Hence, this invention proposes increasing the intensity of the laser beam only during a brief exposure time period during the aiming mode, and by decreasing the intensity of the laser beam outside the exposure time period. The exposure time period is a minor fraction of time compared to the duration of the aiming mode. The aiming laser is pulsed or energized only during the exposure time period. Decreasing the duration of the exposure time period will decrease the brightness of both the aiming pattern and that of the rest of the image by approximately the same factor. However, by simultaneously increasing the intensity of the laser beam and by decreasing the duration of the exposure time period, the brightness of the rest of the image will decrease more than that of the aiming pattern and, therefore, the contrast of the aiming pattern in the acquired image will improve, resulting in better detection of the aiming pattern. At the same time, the average intensity of the laser beam during the aiming mode is sufficient to render the aiming pattern visible to the user.

In accordance with another feature, the aiming controller controls the aiming laser to generate the laser beam as a plurality of pulses each having a high output power level or peak for brief pulse time durations less than the duration of the aiming mode, and having a low output power level during the remainder of the aiming mode, The fewer the number of peaks, and the shorter the time duration of each pulse, the higher the peak output power of each pulse can be. For example, for a class 2 laser with a 250 ms base time, detection of the aiming pattern will be enhanced by choosing each pulse with a pulse duration of 1 ms with a peak output power of 4 mW followed by an output power of 0.98 mW during the remaining 249 ms. Therefore, the detection of the aiming pattern in the acquired image, compared to the safety level of a constant output power of 1 mW, will increase by four times without decreasing the visibility of the aiming pattern to the user's eyes and without exceeding the laser safety limits.

In accordance with another embodiment, the aiming controller controls the laser to generate the laser beam during the aiming mode to alternate between a generally constant output power level and a plurality of pulses at a frequency, e.g., 1-30 Hz, visible to a human eye.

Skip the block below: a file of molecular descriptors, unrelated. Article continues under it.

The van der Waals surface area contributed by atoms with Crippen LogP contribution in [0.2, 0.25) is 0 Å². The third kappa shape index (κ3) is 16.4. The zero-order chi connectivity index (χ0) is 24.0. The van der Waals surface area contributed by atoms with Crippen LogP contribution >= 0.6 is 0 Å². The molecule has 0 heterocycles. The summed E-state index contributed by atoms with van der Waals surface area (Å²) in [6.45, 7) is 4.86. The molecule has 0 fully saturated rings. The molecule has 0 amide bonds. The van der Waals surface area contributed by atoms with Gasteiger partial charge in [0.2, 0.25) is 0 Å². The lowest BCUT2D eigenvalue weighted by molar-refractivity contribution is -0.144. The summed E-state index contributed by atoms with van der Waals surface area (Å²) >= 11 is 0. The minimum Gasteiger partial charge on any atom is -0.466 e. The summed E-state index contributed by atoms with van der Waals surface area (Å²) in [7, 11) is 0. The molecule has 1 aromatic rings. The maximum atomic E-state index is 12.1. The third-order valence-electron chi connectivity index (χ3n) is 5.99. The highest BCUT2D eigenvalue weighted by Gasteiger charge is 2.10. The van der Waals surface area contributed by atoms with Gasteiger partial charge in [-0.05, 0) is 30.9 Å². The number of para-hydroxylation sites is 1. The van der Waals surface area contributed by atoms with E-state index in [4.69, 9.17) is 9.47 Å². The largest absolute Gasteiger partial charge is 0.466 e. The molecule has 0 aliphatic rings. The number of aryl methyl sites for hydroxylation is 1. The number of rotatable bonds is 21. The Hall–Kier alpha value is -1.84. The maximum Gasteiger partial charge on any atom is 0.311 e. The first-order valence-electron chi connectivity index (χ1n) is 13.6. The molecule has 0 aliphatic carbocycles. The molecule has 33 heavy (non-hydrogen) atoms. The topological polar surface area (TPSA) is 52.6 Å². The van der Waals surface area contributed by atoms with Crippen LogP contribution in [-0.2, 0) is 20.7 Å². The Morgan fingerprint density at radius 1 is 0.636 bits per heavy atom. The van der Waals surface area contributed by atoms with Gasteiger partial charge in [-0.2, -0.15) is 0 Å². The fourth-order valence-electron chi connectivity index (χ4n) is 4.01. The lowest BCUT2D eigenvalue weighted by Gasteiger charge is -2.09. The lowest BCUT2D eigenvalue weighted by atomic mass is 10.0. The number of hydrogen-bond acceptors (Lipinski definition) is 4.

In accordance with another feature of this invention, the method of reading an optical code during a reading mode is performed by generating an aiming pattern from a laser beam having a variable intensity during an aiming mode prior to the reading mode, detecting and capturing an image of the aiming pattern and the code over a field of view by exposure of an imager over an exposure time period during the aiming mode, detecting and capturing an image of the code over the field of view during the reading mode, and controlling the intensity of the laser beam during the aiming mode by increasing the intensity of the laser beam during the exposure time period to enhance detection and capture of the aiming pattern by the imager, and by decreasing the intensity of the laser beam frame outside the exposure time period for user safety.

The novel features which are considered as characteristic of the invention are set forth in particular in the appended claims. The invention itself, however, both as to its construction and its method of operation, together with additional objects and advantages thereof, will be best understood from the following description of specific embodiments when read in connection with the accompanying drawings.

BRIEF DESCRIPTION OF THE DRAWINGS

FIG. 1 is a block diagram of an optical scanner system in accordance with the present invention;

FIG. 2A is a diagram of an exemplary first frame of image data imaged in which an aiming pattern is generated;

FIG. 2B is a diagram of an exemplary second frame of image data imaged in which an aiming pattern is not generated;

FIG. 3 is a perspective view of components of the optical scanner system depicting the generation of the aiming pattern;

FIG. 4 is a graph depicting operation of the aiming pattern in accordance with the prior art; and

FIG. 5 is a graph depicting operation of the aiming pattern in accordance with the present invention.

DETAILED DESCRIPTION OF THE PREFERRED EMBODIMENTS

In FIG. 1, an optical code scanner system 10 for reading an optical code during a reading mode is shown, where the system 10 includes an imaging reader or scanning device 12 for reading an optical code, which may be, for example, a bar code symbol, a UPC/EAN symbol, a one-dimensional or multi-dimensional symbol, a textual code, etc. A “read” or “read operation” refers to imaging and decoding the optical code, but may further be understood as imaging and processing the optical code, such as for performing character recognition on the imaged optical code, transmitting or further processing the imaged optical code.

The scanning device 12 includes an imager module 14, an actuator assembly 16, an aiming assembly 18, an aiming controller 20, and a processor assembly 22. The scanning device 12 may be in communication with one or more peripheral devices 24, such as a keyboard, a display, a printer, a data storage medium, e.g., including storage for application software and/or databases, at least one remote processing device, e.g., a host processor, and/or another system or a network.